HTY 481-0001: Amerindians Northeast: History

Instructor: Pawling, Micah

Days/Time: MWF 11:00 – 11:50 AM

Location: Stevens Hall 365

Course Number: 24269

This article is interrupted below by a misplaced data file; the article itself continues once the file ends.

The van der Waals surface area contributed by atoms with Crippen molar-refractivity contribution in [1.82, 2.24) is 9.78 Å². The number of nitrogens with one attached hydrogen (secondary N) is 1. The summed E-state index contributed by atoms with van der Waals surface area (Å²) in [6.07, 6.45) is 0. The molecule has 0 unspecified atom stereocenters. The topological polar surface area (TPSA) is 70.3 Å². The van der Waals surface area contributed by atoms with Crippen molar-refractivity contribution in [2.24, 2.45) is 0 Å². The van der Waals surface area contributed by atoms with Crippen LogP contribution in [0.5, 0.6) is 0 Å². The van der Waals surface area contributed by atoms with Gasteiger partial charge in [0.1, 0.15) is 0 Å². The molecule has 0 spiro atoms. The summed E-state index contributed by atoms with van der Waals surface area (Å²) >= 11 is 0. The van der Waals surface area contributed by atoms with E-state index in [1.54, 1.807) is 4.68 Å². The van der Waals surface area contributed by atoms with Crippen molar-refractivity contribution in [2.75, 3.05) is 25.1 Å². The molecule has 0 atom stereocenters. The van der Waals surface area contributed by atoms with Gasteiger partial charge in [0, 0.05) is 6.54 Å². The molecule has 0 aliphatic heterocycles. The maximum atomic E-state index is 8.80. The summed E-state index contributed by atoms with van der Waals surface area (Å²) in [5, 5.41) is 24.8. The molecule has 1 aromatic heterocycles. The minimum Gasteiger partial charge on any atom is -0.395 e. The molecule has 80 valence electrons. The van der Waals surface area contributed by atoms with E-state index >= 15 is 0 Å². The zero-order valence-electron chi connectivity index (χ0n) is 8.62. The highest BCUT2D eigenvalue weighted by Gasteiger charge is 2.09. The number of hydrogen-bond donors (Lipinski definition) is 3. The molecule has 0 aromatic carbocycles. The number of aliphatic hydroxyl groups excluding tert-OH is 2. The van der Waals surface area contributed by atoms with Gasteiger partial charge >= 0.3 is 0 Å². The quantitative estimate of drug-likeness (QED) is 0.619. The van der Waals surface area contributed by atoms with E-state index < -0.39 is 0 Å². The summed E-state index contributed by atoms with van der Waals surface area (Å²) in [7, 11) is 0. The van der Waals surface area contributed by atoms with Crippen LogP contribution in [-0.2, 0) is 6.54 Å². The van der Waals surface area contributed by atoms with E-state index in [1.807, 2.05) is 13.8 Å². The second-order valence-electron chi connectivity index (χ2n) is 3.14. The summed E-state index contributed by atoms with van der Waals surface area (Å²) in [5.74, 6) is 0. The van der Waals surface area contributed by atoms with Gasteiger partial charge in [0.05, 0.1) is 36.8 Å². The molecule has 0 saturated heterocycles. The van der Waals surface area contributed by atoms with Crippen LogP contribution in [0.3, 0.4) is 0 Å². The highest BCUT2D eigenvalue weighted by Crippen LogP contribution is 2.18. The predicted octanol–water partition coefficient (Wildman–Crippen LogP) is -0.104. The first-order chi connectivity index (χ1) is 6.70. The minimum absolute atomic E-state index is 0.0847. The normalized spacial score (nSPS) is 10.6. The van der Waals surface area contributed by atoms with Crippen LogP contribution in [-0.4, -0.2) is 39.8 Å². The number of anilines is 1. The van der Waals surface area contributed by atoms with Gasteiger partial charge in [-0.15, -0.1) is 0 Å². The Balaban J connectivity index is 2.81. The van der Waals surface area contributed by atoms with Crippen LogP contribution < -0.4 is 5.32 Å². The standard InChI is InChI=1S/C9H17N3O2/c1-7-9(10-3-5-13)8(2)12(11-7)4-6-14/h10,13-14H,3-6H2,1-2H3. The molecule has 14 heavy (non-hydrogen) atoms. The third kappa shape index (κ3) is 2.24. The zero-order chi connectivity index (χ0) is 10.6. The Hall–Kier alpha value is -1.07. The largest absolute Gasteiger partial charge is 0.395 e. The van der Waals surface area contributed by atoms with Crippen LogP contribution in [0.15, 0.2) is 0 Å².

Description: This course explores the significance Native American history from a regional perspective, with an emphasis on the diversity of indigenous peoples, homelands, and identity. While the term Northeast encompasses the northern Atlantic seaboard, west to the Ohio River Valley and the Great Lakes region, and north to Hudson Bay, our primary focus extends beyond New England and eastern Canada to better appreciate human movement, dispossession, and the formation of new homelands and villages. From indigenous lifeways before European arrival to the close of the twentieth century, Native peoples of the Northeast have survived over 500 years of European colonization. For survival, Native leaders made decisions about alliance formations, treaty negotiations, and cultural adaptations.  Since Native American history is too often relegated to the distant past, this course explores recent challenges that they confronted. The aim of this course is to understand Indigenous history from their own perspectives. Students will be introduced to the method of ethnohistory that can reveal indigenous voices in the past. We will investigate prominent themes of resistance, accommodation, activism, sovereignty, water, and cultural survival. As one ethnohistorian wrote, Native peoples “were positive actors in their own affairs, not passive pawns subdued by forces beyond their control.”